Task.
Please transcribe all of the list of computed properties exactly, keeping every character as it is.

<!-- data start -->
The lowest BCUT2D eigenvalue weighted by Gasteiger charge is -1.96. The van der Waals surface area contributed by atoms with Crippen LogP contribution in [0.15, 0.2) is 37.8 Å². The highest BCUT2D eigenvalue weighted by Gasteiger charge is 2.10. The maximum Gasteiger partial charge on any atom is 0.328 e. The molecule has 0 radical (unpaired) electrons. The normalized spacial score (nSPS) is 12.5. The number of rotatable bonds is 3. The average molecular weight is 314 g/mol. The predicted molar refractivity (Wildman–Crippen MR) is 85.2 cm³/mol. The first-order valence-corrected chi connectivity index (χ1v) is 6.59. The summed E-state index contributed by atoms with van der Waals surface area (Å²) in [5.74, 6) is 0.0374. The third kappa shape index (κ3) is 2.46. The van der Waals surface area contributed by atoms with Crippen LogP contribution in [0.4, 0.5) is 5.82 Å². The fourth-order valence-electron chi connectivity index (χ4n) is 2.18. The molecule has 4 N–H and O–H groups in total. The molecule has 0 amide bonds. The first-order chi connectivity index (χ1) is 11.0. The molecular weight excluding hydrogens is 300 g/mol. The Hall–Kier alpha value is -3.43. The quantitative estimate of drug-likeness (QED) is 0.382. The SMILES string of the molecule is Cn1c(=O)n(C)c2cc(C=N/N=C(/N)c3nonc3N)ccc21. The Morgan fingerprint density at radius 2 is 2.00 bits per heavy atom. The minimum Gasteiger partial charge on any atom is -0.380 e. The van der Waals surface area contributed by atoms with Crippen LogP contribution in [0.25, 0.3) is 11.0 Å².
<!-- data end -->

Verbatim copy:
The lowest BCUT2D eigenvalue weighted by Gasteiger charge is -1.96. The van der Waals surface area contributed by atoms with Crippen LogP contribution in [0.15, 0.2) is 37.8 Å². The highest BCUT2D eigenvalue weighted by Gasteiger charge is 2.10. The maximum Gasteiger partial charge on any atom is 0.328 e. The molecule has 0 radical (unpaired) electrons. The normalized spacial score (nSPS) is 12.5. The number of rotatable bonds is 3. The average molecular weight is 314 g/mol. The predicted molar refractivity (Wildman–Crippen MR) is 85.2 cm³/mol. The first-order valence-corrected chi connectivity index (χ1v) is 6.59. The summed E-state index contributed by atoms with van der Waals surface area (Å²) in [5.74, 6) is 0.0374. The third kappa shape index (κ3) is 2.46. The van der Waals surface area contributed by atoms with Crippen LogP contribution in [0.4, 0.5) is 5.82 Å². The fourth-order valence-electron chi connectivity index (χ4n) is 2.18. The molecule has 4 N–H and O–H groups in total. The molecule has 0 amide bonds. The first-order chi connectivity index (χ1) is 11.0. The molecular weight excluding hydrogens is 300 g/mol. The Hall–Kier alpha value is -3.43. The quantitative estimate of drug-likeness (QED) is 0.382. The SMILES string of the molecule is Cn1c(=O)n(C)c2cc(C=N/N=C(/N)c3nonc3N)ccc21. The Morgan fingerprint density at radius 2 is 2.00 bits per heavy atom. The minimum Gasteiger partial charge on any atom is -0.380 e. The van der Waals surface area contributed by atoms with Crippen LogP contribution in [0.25, 0.3) is 11.0 Å².